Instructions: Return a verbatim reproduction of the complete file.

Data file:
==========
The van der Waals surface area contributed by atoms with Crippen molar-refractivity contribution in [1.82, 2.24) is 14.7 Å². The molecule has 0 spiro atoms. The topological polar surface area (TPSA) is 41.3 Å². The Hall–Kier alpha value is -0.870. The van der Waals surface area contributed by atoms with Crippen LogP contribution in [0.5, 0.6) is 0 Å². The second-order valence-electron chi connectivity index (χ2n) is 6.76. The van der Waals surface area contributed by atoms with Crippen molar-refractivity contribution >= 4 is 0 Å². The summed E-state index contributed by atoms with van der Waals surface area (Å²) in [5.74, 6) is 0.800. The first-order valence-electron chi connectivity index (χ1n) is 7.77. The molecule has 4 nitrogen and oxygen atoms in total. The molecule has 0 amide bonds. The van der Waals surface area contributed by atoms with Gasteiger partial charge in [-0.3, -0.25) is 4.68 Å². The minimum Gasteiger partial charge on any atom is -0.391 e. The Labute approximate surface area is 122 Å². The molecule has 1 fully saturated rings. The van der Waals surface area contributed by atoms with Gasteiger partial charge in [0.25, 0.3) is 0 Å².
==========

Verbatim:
The van der Waals surface area contributed by atoms with Crippen molar-refractivity contribution in [1.82, 2.24) is 14.7 Å². The molecule has 0 spiro atoms. The topological polar surface area (TPSA) is 41.3 Å². The Hall–Kier alpha value is -0.870. The van der Waals surface area contributed by atoms with Crippen LogP contribution in [0.5, 0.6) is 0 Å². The second-order valence-electron chi connectivity index (χ2n) is 6.76. The van der Waals surface area contributed by atoms with Crippen molar-refractivity contribution >= 4 is 0 Å². The summed E-state index contributed by atoms with van der Waals surface area (Å²) in [5.74, 6) is 0.800. The first-order valence-electron chi connectivity index (χ1n) is 7.77. The molecule has 4 nitrogen and oxygen atoms in total. The molecule has 0 amide bonds. The van der Waals surface area contributed by atoms with Gasteiger partial charge in [-0.3, -0.25) is 4.68 Å². The minimum Gasteiger partial charge on any atom is -0.391 e. The Labute approximate surface area is 122 Å². The molecule has 1 fully saturated rings. The van der Waals surface area contributed by atoms with Gasteiger partial charge in [0.25, 0.3) is 0 Å².